The Ural River

The Ural River also has a sharp bend and possibly might also have diverted a former tributary of the Volga. The possible former connection is shown with question marks.

The Aral Sea

In what has been called one of history's greatest environmental catastrophes, water from the Amu Darya, main water source for the Aral Sea, has been diverted for irrigation. The area of the lake is half of what it was in 1960 and the lake is now too salty to support fish.(The former outlines are shown)

The plain of the Amu Darya, like that of the Huang He, is a giant alluvial fan. Excess runoff from irrigation runs not to the Aral Sea but to Lake Sarikamysh. Not far away is the head of an intermittent stream, the Uzboy, that flows to the Caspian. It seems certain that the lower Amu Darya, like the Huang He, has seen frequent diversions and that at least some of the time it has flowed via Lake Sairkamysh and the Uzboy to the Caspian.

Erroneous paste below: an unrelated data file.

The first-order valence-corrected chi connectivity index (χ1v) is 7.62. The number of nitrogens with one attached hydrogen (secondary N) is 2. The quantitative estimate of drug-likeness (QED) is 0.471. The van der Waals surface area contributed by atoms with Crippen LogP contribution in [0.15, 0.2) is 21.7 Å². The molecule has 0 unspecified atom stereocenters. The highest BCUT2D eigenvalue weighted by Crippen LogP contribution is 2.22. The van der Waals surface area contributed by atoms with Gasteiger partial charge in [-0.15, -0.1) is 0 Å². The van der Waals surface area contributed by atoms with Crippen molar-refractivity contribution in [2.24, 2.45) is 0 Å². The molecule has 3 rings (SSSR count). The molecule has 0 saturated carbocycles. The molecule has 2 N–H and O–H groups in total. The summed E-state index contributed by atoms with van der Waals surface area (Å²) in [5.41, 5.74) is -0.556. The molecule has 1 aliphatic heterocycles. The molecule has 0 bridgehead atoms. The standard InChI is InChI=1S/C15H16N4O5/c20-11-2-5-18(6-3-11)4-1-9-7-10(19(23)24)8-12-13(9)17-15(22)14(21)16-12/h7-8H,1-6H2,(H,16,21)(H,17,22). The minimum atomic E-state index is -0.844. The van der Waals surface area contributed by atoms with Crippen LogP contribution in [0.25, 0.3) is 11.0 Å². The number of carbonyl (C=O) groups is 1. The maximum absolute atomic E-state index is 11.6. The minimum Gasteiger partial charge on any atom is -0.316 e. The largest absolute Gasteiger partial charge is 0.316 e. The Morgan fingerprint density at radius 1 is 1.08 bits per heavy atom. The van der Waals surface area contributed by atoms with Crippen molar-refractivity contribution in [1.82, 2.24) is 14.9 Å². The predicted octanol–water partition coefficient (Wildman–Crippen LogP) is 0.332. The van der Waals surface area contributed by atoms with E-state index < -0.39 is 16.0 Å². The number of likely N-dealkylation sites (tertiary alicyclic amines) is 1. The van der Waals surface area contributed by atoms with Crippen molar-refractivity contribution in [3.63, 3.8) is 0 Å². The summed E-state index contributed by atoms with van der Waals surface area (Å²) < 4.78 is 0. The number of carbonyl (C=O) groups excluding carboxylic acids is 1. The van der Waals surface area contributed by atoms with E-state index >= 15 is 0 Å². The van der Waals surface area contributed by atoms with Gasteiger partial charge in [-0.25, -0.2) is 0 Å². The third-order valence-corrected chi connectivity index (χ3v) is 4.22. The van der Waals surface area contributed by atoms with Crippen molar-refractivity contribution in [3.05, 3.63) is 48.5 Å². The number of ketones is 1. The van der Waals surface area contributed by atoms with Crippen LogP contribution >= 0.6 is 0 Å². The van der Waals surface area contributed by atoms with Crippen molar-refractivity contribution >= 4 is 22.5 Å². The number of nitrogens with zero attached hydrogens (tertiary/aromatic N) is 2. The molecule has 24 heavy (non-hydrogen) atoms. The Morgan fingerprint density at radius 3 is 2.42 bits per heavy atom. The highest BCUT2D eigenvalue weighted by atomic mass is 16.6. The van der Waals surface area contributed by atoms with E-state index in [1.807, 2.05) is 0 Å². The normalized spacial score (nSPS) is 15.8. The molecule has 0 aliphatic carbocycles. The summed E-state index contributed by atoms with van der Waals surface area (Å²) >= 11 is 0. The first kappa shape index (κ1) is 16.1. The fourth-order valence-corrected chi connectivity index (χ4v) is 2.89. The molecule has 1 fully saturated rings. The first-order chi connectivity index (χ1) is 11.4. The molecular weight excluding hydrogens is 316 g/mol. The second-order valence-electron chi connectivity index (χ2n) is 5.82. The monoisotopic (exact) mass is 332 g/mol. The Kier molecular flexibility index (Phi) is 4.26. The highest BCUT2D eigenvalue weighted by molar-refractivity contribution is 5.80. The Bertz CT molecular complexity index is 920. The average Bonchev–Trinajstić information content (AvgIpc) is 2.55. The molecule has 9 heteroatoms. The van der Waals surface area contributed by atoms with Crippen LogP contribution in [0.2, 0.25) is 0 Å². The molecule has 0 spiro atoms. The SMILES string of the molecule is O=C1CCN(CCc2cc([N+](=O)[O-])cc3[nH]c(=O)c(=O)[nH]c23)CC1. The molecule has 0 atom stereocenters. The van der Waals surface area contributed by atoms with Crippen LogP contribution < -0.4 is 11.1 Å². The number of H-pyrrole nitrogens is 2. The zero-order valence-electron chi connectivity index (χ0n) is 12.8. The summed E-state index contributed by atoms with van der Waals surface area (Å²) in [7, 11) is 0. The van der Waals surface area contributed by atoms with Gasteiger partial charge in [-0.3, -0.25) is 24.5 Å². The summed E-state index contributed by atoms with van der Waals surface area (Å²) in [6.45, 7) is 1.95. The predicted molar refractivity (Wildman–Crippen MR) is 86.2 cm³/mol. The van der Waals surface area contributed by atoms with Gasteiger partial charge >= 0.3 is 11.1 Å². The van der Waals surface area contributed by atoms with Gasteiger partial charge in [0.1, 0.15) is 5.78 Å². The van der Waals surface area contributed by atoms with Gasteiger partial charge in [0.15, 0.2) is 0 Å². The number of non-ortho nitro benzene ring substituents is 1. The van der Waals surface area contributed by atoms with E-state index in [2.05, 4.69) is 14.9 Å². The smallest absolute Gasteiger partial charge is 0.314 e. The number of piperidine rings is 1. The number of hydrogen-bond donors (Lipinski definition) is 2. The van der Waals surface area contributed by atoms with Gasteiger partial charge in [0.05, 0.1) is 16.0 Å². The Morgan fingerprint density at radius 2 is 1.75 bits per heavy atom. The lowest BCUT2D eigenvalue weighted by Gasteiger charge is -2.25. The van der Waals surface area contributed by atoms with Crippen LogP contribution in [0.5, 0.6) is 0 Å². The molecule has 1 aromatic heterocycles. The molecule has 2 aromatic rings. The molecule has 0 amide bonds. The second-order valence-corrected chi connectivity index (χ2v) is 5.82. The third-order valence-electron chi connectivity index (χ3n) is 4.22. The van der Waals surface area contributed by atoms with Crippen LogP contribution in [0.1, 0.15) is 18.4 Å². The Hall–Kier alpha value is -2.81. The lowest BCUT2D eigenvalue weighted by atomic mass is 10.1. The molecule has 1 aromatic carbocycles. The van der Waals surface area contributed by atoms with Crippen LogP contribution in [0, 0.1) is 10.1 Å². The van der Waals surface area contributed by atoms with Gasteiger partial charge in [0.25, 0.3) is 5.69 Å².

Very little is known of the history of the Aral Sea. A number of test borings in the lake were described by William Last and others at the 1998 meeting of the Geological Society of America in Toronto. These showed heavy concentrations of evaporites at several levels in the bottom sediments, including magnesium and potassium salts, evidence of extreme dessication. Thus, the lake has experienced several purely natural episodes of river diversion and drying during the last few thousand years.

Why is the Danube Blue?